And if you also want to remove the image, you can do:

docker rmi bdonnot/lightsim2grid 

NB this last command will completely erase the lightsim2grid image from your machine. This means that if you want to use it again, you will have to download it again (see section 2. Get the lightsim2grid image)

Finally, you can see the official documentation in case you need to uninstall docker completely from your system.


Local testing

And some official tests, to make sure the solver returns the same results as pandapower are performed in "lightsim2grid/tests"

cd lightsim2grid/tests
python -m unittest discover

This tests ensure that the results given by this simulator are consistent with the one given by pandapower when using the Newton-Raphson algorithm, with a single slack bus, without enforcing q limits on the generators etc.

NB to run these tests you need to install grid2op from source otherwise all the test of the LightSim2gridBackend will fail. In order to do so you can do:

git clone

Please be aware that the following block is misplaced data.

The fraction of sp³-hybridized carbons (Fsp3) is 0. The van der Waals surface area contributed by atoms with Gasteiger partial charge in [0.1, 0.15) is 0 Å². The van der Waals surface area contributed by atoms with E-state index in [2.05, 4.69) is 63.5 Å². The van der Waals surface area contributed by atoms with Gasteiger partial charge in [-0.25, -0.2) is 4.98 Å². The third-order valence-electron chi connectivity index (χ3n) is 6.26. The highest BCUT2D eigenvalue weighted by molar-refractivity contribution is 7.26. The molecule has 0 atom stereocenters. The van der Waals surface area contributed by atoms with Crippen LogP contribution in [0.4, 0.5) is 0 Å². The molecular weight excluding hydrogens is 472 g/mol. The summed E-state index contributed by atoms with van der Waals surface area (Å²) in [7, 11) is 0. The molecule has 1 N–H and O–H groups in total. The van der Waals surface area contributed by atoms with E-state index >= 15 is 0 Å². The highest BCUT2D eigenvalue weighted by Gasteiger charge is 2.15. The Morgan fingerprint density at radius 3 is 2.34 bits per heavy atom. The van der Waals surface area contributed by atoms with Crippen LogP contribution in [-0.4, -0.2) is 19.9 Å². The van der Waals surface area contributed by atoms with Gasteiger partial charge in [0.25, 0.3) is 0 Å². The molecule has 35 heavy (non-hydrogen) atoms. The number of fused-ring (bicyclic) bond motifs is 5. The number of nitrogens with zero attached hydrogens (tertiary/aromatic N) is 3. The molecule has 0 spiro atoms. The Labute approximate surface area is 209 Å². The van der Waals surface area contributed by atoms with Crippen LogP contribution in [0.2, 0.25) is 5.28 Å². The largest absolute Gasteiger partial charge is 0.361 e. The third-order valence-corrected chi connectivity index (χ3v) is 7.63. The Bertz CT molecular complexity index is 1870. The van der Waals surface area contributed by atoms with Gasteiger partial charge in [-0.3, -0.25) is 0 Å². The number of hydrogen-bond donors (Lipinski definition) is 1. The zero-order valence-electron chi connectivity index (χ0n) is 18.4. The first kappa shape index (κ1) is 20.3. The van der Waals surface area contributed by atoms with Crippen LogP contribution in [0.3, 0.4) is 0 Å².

cd Grid2Op
pip3 install -U -e .
cd ..

Tests performed automatically

Some tests are performed automatically on standard platform each time modifications are made in the lightsim2grid code.

These tests include, for now, compilation on gcc (version 8, 9, 10 and 11) and clang (version 10, 11 and 12).

NB Older version of clang are not tested regularly, but lightsim2grid used to work on these versions.

Known issues

Storage units

There are discrepency in the handling of storage units, when the are not asked to produce / consume anything (setpoint is 0.) between pandapower and lightsim2grid only in the case where the storage unit is alone on its bus.

Pandapower does not detect it and the episode can continue. On the other side, lightsim2grid detects it and raise an error because in that case the grid is not connex anymore (which is the desired behaviour).

Compilation issue

On the clang compiler (default one on MacOS computer) it is sometime require to downgrade the pybind11 version to 2.6.2 to install the package.

You can downgrade pybind11 with: python -m pip install -U pybind11==2.6.2